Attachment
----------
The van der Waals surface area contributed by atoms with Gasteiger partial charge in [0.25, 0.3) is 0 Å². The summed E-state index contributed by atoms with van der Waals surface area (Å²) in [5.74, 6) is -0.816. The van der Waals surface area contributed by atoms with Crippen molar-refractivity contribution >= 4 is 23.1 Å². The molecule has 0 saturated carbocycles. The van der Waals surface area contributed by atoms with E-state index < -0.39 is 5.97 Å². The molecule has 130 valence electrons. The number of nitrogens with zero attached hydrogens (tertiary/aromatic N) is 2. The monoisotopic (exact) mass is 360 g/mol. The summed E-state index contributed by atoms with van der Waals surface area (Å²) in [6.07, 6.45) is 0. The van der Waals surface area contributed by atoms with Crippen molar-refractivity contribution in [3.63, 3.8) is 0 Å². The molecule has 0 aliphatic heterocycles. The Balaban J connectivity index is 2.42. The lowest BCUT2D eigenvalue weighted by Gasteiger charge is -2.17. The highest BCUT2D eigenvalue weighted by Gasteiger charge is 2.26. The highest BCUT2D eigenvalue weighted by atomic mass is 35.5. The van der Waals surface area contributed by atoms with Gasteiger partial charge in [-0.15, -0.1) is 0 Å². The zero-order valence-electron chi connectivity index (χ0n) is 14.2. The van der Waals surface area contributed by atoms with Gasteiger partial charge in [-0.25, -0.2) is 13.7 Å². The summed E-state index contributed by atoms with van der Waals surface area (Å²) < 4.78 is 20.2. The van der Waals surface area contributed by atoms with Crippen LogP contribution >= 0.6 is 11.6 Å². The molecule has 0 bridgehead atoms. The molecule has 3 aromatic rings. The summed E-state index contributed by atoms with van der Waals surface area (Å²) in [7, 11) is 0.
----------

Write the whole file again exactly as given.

The van der Waals surface area contributed by atoms with Gasteiger partial charge in [0.25, 0.3) is 0 Å². The summed E-state index contributed by atoms with van der Waals surface area (Å²) in [5.74, 6) is -0.816. The van der Waals surface area contributed by atoms with Crippen molar-refractivity contribution >= 4 is 23.1 Å². The molecule has 0 saturated carbocycles. The van der Waals surface area contributed by atoms with E-state index < -0.39 is 5.97 Å². The molecule has 130 valence electrons. The number of nitrogens with zero attached hydrogens (tertiary/aromatic N) is 2. The monoisotopic (exact) mass is 360 g/mol. The summed E-state index contributed by atoms with van der Waals surface area (Å²) in [6.07, 6.45) is 0. The van der Waals surface area contributed by atoms with Crippen molar-refractivity contribution in [3.63, 3.8) is 0 Å². The molecule has 0 aliphatic heterocycles. The Balaban J connectivity index is 2.42. The lowest BCUT2D eigenvalue weighted by Gasteiger charge is -2.17. The highest BCUT2D eigenvalue weighted by Gasteiger charge is 2.26. The highest BCUT2D eigenvalue weighted by atomic mass is 35.5. The van der Waals surface area contributed by atoms with Gasteiger partial charge in [-0.15, -0.1) is 0 Å². The zero-order valence-electron chi connectivity index (χ0n) is 14.2. The van der Waals surface area contributed by atoms with Gasteiger partial charge in [-0.25, -0.2) is 13.7 Å². The summed E-state index contributed by atoms with van der Waals surface area (Å²) < 4.78 is 20.2. The van der Waals surface area contributed by atoms with Crippen LogP contribution >= 0.6 is 11.6 Å². The molecule has 0 bridgehead atoms. The molecule has 3 aromatic rings. The summed E-state index contributed by atoms with van der Waals surface area (Å²) in [7, 11) is 0.